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FAME: Kade Style (Anniversary Cut!) February 26, 2010

Posted by Aymar Jean Christian in Uncategorized.
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Posted at Gawker; Ronebreak; Philebrity; Arthur Kade (with commentary)

It’s been one year since Arthur Kade, ex-financier turned cult Philadelphia personality, embarked on his journey to fame! How’s he doing? Certainly, most of my friends still have no clue who he is, but Kade himself says he’s known on every continent on Earth, even — even! — the great continent of Alaska.

Sure, Kade has partied with the few celebs who ever come to Philadelphia, and he’s been on Gossip Girl for several seconds. Just this week, he debuted — spoke! — on Showtime’s La La Land. Of course we’ve all heard about his reality show in development with IMG and book deal with Trident Media. Although, when we contacted IMG, we found it difficult to find someone to confirm the Kade show; some didn’t know what we were talking about. And Trident Media never responded to our requests for comment. But who are we? Kade’s likely telling the truth, but maybe he isn’t top priority at either firm.

Now, our news! In honor of Kade’s anniversary, my Penn colleagues Heidi Khaled and Brett Bumgarner and I cut a short, ten-minute version of our documentary on Arthur Kade, Fame: Kade Style

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Will We Ever Pay Homage to Nancy Meyers? February 24, 2010

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It’s quite possible the contents of this post will lose me a great deal of respect among my colleagues and perhaps bar me from tenure at most reputable institutions. But I say, why not propose a ridiculous idea?!

I’m wondering whether Nancy Meyers, Hollywood’s purveyor of feminine fantasy, might one day achieve the same level of respectability as the king of melodrama, Douglas Sirk. Meyers is not popular in my immediate social circle, and up until recently I’d thought of her films mainly as cinematic cookies, acceptable only in moderation (of course, as with real cookies, I gorge anyway).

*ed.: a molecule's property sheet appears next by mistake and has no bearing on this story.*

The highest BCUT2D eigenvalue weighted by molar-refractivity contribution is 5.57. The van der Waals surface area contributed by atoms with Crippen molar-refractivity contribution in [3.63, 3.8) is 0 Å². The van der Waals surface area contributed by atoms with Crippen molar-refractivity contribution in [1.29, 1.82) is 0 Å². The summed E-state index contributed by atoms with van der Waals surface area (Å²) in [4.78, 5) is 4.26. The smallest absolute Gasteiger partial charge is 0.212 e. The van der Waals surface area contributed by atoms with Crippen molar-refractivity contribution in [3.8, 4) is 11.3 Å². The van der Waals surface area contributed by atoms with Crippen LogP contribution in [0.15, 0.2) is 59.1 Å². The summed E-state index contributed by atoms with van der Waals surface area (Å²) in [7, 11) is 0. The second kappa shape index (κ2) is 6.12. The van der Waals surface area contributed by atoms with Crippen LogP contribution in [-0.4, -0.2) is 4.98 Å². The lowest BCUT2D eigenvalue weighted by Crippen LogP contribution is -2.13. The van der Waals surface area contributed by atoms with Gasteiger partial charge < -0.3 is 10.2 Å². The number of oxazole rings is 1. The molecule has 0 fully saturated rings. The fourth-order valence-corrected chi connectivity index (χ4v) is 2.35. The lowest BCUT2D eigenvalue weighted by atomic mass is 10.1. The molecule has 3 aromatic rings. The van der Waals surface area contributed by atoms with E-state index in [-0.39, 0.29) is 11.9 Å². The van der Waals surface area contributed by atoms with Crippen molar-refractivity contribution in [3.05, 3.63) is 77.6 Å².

But then Manohla Dargis gave me a way of out my cycle of self-doubt. Thanks, Manohla!

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“Real Girls” Are More Diverse, Less Frivolous February 22, 2010

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Last week, I wrote about how influential Sex and the City had been to various web series creators. Along those lines, I asked the creative team behind a new (gay) series about women, The Real Girl’s Guide to Everything Else, to talk about how they developed their show and what the philosophy behind it was. Carmen Elena Mitchell, the executive producer and writer, wrote me back and filled me in on the behind-the-scenes planning. The show premiered last week.

The main goal behind The Real Girl’s Guide was to offer an alternative on Sex and the City (particularly the film).

“We got into this conversation about the world of Sex and the City…the world of rich, white, straight fashionistas. And it started me thinking – what’s the inverse of that world?,” I was told. “Perhaps a more ethnically diverse world where materialism is not valued, where being straight is not ‘assumed,’ where a woman’s goals do not end at getting married or finding the perfect pair of ridiculously expensive shoes.”

Interestingly, however, it’s about more than just the story. Real Girl’s also provides opportunities for actors of color who are often typecast by traditional media. This is something I’ve heard from other web series producers.

Below, the creators talk to me about finding financing, producing extra content to engage fans, what’s good about The L Word, troubling about Sex and the City, and what a “web series” is!

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Finding a Comedy Audience in a Crowded Web Series Market February 19, 2010

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Originally posted at Ronebreak.

[Note: I had a very insightful interview with MyDamnChannel’s CEO and a representative from FTVS’ 15 Gigs, both of which are really thinking about how to scale the web series market. I’ll be posting more of that interview in the coming week.]

Online comedy hasn’t been kind to television studios looking to break in. Remember Turner’s SuperDeluxe or NBC’s DotComedy? FunnyOrDie and CollegeHumor still run the game, but competition’s always bubbling up.